Wednesday, October 8, 2008


Another way that Lazarus is used as a symbol in a non-biblical context is through the medium of works of art (paintings, sculpture and other visual arts). Here are twelve different paintings from the 400s A.D. to the 20th century which show Lazarus and artists’ interpretations of the Lazarus character:
(Raising of Lazarus, Ivory Carving, 400's A.D. Faith Central, New Zealand.) This ivory carving by an unknown artist is one of the earliest artistic interpretations on the raising of Lazarus. In this carving, Lazarus is seen in a shroud which was the common burial custom of Jesus’ day. The message in this work of art is to show the mystical elements of Christ’s divinity which is clearly shown by the rod that he holds in His hand. The raising of Lazarus for many can be seen as a magical moment in Jesus’ ministry. Lazarus’ symbolic function in this carving comes across as being that he was merely another person involved in one of Jesus’ miracles.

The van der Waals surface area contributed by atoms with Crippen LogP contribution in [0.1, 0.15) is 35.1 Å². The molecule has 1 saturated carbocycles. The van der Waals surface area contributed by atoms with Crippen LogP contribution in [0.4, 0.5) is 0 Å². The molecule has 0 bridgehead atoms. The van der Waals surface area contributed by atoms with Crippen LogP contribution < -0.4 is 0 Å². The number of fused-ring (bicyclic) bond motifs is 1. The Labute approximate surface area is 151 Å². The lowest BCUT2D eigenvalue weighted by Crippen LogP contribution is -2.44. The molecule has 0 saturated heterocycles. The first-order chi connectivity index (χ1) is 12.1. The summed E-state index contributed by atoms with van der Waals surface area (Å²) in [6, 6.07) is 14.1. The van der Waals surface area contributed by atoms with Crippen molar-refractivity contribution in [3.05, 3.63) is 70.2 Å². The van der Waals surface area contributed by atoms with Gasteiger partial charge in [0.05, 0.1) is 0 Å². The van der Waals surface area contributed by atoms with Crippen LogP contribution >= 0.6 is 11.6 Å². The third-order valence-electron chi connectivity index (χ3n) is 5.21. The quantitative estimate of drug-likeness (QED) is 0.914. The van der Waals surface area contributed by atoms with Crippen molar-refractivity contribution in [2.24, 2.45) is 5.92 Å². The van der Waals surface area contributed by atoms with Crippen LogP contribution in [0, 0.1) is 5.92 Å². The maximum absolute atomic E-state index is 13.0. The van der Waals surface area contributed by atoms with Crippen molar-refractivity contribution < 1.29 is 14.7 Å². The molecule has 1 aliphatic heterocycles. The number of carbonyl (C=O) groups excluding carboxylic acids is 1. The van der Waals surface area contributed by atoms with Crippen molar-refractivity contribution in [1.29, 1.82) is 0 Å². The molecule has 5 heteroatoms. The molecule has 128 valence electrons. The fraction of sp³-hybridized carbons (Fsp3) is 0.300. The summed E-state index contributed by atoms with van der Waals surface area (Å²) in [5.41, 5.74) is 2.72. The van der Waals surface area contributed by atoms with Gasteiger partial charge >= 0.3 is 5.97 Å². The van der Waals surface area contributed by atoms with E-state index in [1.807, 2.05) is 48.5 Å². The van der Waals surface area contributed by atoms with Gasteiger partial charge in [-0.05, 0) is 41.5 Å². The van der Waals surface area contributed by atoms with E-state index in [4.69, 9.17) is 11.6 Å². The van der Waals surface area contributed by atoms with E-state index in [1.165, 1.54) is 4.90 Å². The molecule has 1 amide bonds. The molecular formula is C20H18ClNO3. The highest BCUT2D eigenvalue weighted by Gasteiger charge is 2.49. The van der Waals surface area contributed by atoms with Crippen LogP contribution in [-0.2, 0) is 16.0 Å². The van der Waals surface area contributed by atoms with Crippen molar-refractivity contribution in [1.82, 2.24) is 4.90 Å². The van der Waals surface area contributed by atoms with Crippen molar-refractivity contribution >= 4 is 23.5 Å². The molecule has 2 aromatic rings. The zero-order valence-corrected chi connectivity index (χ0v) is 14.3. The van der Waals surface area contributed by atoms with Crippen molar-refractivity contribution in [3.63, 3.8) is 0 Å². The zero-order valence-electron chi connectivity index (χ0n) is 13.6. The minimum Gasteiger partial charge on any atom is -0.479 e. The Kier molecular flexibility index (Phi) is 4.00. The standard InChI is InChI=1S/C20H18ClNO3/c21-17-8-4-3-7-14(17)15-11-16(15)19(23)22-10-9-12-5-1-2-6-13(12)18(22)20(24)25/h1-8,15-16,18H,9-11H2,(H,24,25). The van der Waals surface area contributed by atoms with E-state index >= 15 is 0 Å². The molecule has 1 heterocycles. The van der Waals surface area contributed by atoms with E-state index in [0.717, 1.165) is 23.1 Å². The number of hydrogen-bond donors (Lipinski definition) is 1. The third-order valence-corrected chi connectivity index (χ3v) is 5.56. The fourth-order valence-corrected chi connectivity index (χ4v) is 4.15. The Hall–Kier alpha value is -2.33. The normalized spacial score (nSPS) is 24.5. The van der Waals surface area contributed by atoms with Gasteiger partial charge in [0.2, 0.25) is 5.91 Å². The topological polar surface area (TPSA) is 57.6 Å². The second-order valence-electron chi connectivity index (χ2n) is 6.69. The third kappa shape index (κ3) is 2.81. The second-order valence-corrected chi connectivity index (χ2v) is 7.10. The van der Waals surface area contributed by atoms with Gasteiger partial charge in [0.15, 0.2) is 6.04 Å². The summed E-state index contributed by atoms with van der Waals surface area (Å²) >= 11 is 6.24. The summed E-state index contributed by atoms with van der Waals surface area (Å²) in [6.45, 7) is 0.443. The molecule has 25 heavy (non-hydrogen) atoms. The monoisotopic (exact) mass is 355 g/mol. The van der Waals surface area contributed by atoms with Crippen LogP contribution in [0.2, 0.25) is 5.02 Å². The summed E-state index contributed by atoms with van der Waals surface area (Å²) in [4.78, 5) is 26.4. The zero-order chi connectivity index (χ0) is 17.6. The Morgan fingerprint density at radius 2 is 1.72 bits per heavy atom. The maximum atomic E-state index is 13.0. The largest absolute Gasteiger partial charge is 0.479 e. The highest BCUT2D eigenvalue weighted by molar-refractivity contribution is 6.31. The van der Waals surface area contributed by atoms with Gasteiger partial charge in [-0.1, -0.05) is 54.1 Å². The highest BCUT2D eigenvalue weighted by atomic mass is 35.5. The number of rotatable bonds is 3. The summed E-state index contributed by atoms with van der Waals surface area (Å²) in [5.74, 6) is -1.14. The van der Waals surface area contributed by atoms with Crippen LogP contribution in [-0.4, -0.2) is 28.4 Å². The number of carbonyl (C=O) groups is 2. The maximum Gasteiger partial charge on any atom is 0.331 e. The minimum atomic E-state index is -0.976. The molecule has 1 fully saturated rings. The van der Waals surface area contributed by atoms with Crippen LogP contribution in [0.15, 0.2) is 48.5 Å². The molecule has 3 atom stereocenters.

(Scenes from the Life of Christ: 9. Raising of Lazarus, Giotto di Bondone, 1304-1306. Web Gallery of Art.) In this painting by Bondone, Lazarus is seen in a funeral wrap, but is shown with a halo crowning his head. This seems to suggest the symbolism as Lazarus being a believer in Christ. Bondone actually did more than one painting of the raising of Lazarus which suggests that he was aware of the significance of this event and it’s inclusion in John’s Gospel. In Bondone’s other painting of this scene, the scene is basically set up in the same way as this painting interprets it.

(St Lazarus between Martha and Mary, Unknown Spanish, c 1490. Web Gallery of Art.) In this painting by an unknown Spanish artist, Lazarus is seen fully raised between two women considered to be Mary and Martha. The title of the painting ‘St. Lazarus between Martha and Mary’ seems to be evidence that whoever the artist may be was in the faction of believers whom believed that Lazarus was the ‘Beloved Disciple.’ The title’s link between Lazarus and the sainthood raises the possibility to this belief.